I hope you all had a good Christmas!
It’s been ages since I posted a film review and this seems as good a candidate as any.
The film is set 60 years before The Lord of the Rings begins. Frodo’s uncle, Bilbo, finds himself joining Gandalf and a group of dwarves on a quest to return to their homeland which they were forced to abandon after it was desolated by a dragon.
As a big fan of The Lord of the Rings films (and the book, for that matter) I was excited to see this. I haven’t read The Hobbit in about 10 years so I was at a loss for some of the film to know what was in the book and which events the film-makers had dreamt up themselves. They’ve decided to make the adaption of The Hobbit into a trilogy. However, The Lord of the Rings worked as a trilogy because the books were a trilogy. The Hobbit, on the other hand, is considerably shorter and while the additional action was impressive it did feel a little like padding. I was left feeling that would probably have worked better if they had kept it as one film (two at most), stuck to what was in the book and rattled through things a bit quicker. As it is it seems like the dwarves, Bilbo and Gandalf simply move from one danger to another. There is little time for characterisation of any outside the main players which means that many of the dwarves are simply stuck at the back. There were also a few bits which were just silly, including the appearance of Radagast, another wizard, and a fight between two stone giants on a mountain. In the book or not, they didn’t work for me.
On the plus side are a number of points in its favour. The acting is top notch, especially from Martin Freeman as Bilbo and the return of Andy Serkis as Gollum. There are appearances from characters from The Lord of the Rings, including Frodo, Elrond and Galadriel, none of which (as I recall) occur in the book but the way it is done feels natural, not forced. There were a number of other links to The Lord of the Rings, such as Frodo heading off to meet Gandalf on his way to Hobbiton for Bilbo’s birthday party (which is the beginning of The Lord of the Rings: The Fellowship of the Ring) and rumours of the return to Middle Earth of Sauron. This also means a welcome return for Ian Holm playing the older Bilbo. It is quite fun playing ‘Spot the British acting talent’ amongst the dwarves. Richard Armitage plays their leader, Thorin and other well-known actors playing members of the company include James Nesbitt, Ken Stott and Aiden Turner.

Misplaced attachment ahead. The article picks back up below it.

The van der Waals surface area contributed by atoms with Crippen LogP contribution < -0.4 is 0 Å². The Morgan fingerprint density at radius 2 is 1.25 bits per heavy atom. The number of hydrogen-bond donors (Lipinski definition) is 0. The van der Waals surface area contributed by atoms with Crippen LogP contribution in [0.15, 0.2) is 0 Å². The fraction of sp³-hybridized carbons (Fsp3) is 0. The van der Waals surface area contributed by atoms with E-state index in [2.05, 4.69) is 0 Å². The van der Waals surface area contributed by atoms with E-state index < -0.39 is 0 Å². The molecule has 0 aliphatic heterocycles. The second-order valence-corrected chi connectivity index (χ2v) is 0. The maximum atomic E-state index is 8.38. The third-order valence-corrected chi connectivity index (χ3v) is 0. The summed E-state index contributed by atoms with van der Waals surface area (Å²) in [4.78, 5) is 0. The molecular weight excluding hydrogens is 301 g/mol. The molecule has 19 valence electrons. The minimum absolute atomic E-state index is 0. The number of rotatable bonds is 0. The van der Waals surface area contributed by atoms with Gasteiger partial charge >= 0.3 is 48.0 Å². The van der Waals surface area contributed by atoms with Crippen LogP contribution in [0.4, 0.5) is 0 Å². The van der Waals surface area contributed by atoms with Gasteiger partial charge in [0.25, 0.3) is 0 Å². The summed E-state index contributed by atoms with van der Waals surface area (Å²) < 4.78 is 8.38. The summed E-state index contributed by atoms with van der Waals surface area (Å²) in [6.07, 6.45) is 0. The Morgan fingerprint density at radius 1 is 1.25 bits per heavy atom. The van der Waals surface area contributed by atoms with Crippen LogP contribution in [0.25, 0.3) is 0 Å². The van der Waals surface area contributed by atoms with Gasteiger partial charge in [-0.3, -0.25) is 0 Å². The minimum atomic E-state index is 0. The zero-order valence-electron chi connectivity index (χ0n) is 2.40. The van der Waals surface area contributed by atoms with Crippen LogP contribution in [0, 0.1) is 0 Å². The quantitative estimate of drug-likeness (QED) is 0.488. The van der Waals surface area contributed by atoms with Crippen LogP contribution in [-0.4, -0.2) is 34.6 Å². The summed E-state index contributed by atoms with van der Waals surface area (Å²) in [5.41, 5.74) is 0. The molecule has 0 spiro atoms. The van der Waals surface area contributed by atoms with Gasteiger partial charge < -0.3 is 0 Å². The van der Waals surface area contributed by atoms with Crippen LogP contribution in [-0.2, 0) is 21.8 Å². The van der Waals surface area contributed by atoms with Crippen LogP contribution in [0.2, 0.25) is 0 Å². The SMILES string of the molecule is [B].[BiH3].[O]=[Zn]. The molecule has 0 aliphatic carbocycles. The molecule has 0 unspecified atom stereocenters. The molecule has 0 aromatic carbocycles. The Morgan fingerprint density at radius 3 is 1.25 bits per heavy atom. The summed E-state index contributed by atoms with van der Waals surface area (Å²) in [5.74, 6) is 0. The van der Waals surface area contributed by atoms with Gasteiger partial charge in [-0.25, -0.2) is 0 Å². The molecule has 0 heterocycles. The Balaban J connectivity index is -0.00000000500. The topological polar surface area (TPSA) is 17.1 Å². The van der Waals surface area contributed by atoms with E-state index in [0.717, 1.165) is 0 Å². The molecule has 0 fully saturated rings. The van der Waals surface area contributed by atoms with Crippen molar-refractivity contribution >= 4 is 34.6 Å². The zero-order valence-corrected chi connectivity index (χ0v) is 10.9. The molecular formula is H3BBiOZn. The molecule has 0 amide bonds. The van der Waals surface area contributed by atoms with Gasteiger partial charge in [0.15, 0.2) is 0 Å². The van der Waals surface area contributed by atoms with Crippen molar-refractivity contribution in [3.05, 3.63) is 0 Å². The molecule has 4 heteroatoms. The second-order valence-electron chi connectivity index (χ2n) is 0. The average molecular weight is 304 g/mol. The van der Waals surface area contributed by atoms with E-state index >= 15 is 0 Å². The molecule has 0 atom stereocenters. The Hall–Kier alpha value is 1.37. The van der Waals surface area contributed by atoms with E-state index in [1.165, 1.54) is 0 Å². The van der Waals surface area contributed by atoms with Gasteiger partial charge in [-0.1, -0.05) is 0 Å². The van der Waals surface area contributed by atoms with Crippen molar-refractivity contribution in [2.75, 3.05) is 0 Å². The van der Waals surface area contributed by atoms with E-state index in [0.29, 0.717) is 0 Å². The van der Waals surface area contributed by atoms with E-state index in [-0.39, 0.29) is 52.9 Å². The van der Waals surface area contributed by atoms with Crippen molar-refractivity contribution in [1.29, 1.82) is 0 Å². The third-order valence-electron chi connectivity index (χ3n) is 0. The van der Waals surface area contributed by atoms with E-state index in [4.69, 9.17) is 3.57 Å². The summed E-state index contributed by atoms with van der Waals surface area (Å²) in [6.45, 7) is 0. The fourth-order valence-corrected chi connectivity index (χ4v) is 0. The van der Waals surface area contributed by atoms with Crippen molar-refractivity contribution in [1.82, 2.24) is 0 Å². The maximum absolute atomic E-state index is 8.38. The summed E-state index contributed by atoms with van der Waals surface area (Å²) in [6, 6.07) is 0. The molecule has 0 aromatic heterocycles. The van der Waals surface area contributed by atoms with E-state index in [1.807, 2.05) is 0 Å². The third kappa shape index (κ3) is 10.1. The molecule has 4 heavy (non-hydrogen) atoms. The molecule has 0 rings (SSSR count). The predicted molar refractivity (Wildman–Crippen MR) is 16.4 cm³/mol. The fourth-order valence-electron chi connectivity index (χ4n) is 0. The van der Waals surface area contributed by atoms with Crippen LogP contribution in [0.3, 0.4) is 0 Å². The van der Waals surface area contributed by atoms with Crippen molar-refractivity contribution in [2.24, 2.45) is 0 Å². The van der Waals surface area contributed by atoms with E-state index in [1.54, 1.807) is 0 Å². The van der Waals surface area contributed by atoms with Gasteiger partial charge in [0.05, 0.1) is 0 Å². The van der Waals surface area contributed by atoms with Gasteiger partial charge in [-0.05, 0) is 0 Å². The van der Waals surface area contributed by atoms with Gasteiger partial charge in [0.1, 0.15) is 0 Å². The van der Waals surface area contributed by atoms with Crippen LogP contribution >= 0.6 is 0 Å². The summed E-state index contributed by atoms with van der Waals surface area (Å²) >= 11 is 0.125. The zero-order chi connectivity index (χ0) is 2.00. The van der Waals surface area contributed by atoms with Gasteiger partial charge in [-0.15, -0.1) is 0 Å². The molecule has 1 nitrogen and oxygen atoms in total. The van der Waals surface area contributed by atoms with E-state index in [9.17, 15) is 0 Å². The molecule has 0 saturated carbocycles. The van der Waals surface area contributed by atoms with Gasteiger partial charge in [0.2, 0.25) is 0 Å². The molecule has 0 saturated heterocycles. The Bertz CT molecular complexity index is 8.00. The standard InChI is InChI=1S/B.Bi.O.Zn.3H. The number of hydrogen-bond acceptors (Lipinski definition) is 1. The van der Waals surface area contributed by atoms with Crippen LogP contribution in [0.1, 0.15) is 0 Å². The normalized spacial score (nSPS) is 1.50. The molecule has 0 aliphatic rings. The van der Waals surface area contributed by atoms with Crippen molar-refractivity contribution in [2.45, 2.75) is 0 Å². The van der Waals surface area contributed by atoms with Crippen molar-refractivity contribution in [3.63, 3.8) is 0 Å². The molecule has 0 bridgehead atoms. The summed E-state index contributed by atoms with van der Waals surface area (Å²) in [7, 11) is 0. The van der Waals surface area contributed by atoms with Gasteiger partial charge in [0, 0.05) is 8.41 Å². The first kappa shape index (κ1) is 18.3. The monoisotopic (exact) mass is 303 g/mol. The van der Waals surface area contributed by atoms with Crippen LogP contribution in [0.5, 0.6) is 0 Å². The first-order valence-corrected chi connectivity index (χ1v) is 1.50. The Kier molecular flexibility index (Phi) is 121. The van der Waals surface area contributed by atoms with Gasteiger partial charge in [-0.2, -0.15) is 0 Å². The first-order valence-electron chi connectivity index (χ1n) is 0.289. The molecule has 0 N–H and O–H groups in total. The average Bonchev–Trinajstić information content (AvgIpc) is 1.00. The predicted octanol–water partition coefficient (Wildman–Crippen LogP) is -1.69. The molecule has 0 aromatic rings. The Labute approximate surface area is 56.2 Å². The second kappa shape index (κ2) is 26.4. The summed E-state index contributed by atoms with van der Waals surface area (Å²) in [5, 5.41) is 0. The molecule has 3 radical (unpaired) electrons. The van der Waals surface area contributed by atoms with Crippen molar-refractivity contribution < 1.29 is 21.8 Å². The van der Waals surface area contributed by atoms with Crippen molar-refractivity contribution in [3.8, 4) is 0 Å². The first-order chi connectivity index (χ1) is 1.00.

Much of the creative team, including director Peter Jackson, writers, producers, armourers and special effects team (the magnificent Weta Workshop designed and built the sets, clothing, props, creatures etc) return from The Lord of the Rings, which firmly roots The Hobbit in the same universe. Composer Howard Shore also returns and the music uses the same musical themes as before, which also helps it feel related. I can’t help but wonder if that would have been the case if original director Guillermo Del Toro remained on board.
The scenery in New Zealand also steals the show once again.
I am going to have to read the book again I think!
While I enjoyed this, I won’t be buying it on DVD. I will see the next installment though!